- Year 2017
- NSF Noyce Award # 1660706
- First Name Dawn
- Last Name Meredith
- Discipline Other: all STEM disciplines
Orly Buchbinder, UNH, firstname.lastname@example.org
Meg Greenslade, UNH, email@example.com
Carrie Hall, UNH, firstname.lastname@example.org
Dawn Meredith, UNH, email@example.com
As the growing population of US students become more culturally and linguistically diverse, and as the 21st century education becomes more STEM oriented, there is an acute need to prepare STEM teachers who have dispositions and skills to work with students from diverse backgrounds. By welcoming, engaging, and preparing a more diverse group of STEM students, the students themselves benefit with a wider variety of career options, and employers benefit by a well-prepared more diverse population of STEM professionals.
Our goals are to provide professional development for our scholars that includes a focus on culturally responsive teaching strategies and dispositions. This includes having scholars do their internships in high needs schools, focusing the internship seminar on CRT, and using formative assessment to guide and refine our efforts.
Our project adopts the model of Hernandez, Morales and Shroyer (2013) since it is both empirically tested and theoretically grounded in a comprehensive synthesis literature directly focused on STEM teacher preparation. The CRT model includes five facets: (1) CR teachers include content from many cultures (2) CR teachers view students’ cultural background as assets and help them to become critical, open minded and independent thinkers; (3) CR teachers create safe and engaging learning environments; (4) CR teachers explicitly address issues of ethnic, social, cultural and linguistic diversity and bias, and (5) CR teachers implement research-based instructional strategies that provide opportunities for all students. The key people involved in this grant are the scholars, the cooperating teachers, the internship seminar leaders, and the students.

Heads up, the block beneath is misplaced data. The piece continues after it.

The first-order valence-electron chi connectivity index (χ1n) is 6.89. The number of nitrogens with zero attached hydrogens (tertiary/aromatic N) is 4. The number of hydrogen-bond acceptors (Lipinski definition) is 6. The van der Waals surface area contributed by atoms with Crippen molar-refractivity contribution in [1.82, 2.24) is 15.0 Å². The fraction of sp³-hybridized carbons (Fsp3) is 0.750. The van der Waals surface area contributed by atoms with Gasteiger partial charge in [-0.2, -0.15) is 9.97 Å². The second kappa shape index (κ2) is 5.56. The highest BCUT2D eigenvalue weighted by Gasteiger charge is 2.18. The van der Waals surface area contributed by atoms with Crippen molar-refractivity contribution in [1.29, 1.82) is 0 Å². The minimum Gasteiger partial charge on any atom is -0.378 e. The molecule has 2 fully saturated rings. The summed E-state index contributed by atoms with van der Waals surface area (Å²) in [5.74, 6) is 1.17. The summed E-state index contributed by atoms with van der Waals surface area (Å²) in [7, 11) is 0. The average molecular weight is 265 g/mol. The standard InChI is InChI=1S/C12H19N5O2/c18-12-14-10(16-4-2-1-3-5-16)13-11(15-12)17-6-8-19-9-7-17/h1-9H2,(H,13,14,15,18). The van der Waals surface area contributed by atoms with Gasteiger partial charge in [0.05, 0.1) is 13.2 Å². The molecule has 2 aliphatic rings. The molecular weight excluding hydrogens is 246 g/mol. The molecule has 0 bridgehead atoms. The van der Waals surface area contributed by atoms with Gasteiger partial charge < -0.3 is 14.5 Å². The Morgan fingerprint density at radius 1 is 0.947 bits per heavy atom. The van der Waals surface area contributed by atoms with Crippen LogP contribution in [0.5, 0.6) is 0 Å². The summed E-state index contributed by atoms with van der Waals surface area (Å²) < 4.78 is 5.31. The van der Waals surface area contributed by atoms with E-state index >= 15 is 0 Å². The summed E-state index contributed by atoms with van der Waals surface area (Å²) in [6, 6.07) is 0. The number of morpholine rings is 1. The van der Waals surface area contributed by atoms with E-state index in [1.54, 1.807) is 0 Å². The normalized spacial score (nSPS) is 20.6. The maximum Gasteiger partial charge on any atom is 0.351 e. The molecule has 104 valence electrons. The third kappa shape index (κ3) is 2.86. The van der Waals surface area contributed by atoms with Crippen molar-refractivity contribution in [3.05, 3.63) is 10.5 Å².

The evaluation process will span the relevant coursework, the internship placement, and the initial two years of their practice. We will use multiple sources of data, such as lesson-plans, feedback provided by cooperating teachers, UNH field placement supervisors, surveys completed by principal and/or administrative personnel in the places of employment along with
self-report of the Scholars. Triangulating data from these and other sources will deepen our understanding of the mechanisms underlying the development of CRT expertise in CREST Scholars. By connecting these developments to the Hernandez et al. (2013) model and the elements of UNH teacher preparation
program, we will generate Scholarship that contributes to the body of knowledge on effective CRT oriented teacher preparation program.
By continuing to develop and deploy the model of CRT focused STEM teaching, we will be preparing STEM teachers to in turn welcome, engage, and prepare a larger and more diverse STEM workforce. We will disseminate our best practices and artifacts (such as program evaluation instruments, scholar surveys, focus group protocols, internship seminar syllabi, CRT rubrics, and other relevant products) at Noyce conferences and through our website, which will continue past the life of this grant.